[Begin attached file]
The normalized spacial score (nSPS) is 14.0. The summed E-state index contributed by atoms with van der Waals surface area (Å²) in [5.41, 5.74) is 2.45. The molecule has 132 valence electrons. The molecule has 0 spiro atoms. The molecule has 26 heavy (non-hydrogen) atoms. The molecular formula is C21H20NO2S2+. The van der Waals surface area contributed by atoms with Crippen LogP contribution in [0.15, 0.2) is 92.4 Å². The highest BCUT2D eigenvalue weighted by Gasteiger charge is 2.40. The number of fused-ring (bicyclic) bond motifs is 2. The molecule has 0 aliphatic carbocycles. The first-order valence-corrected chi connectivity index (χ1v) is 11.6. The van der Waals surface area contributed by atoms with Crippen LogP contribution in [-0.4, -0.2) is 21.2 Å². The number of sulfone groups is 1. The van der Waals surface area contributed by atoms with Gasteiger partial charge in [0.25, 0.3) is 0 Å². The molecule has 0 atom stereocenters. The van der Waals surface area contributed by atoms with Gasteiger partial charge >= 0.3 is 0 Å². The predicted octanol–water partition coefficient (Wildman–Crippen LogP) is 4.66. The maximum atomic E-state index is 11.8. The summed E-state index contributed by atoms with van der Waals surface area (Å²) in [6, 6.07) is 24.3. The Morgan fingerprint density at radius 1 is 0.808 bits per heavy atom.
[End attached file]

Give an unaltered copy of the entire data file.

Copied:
The normalized spacial score (nSPS) is 14.0. The summed E-state index contributed by atoms with van der Waals surface area (Å²) in [5.41, 5.74) is 2.45. The molecule has 132 valence electrons. The molecule has 0 spiro atoms. The molecule has 26 heavy (non-hydrogen) atoms. The molecular formula is C21H20NO2S2+. The van der Waals surface area contributed by atoms with Crippen LogP contribution in [0.15, 0.2) is 92.4 Å². The highest BCUT2D eigenvalue weighted by Gasteiger charge is 2.40. The number of fused-ring (bicyclic) bond motifs is 2. The molecule has 0 aliphatic carbocycles. The first-order valence-corrected chi connectivity index (χ1v) is 11.6. The van der Waals surface area contributed by atoms with Crippen LogP contribution in [-0.4, -0.2) is 21.2 Å². The number of sulfone groups is 1. The van der Waals surface area contributed by atoms with Gasteiger partial charge in [0.25, 0.3) is 0 Å². The molecule has 0 atom stereocenters. The van der Waals surface area contributed by atoms with Gasteiger partial charge >= 0.3 is 0 Å². The predicted octanol–water partition coefficient (Wildman–Crippen LogP) is 4.66. The maximum atomic E-state index is 11.8. The summed E-state index contributed by atoms with van der Waals surface area (Å²) in [6, 6.07) is 24.3. The Morgan fingerprint density at radius 1 is 0.808 bits per heavy atom.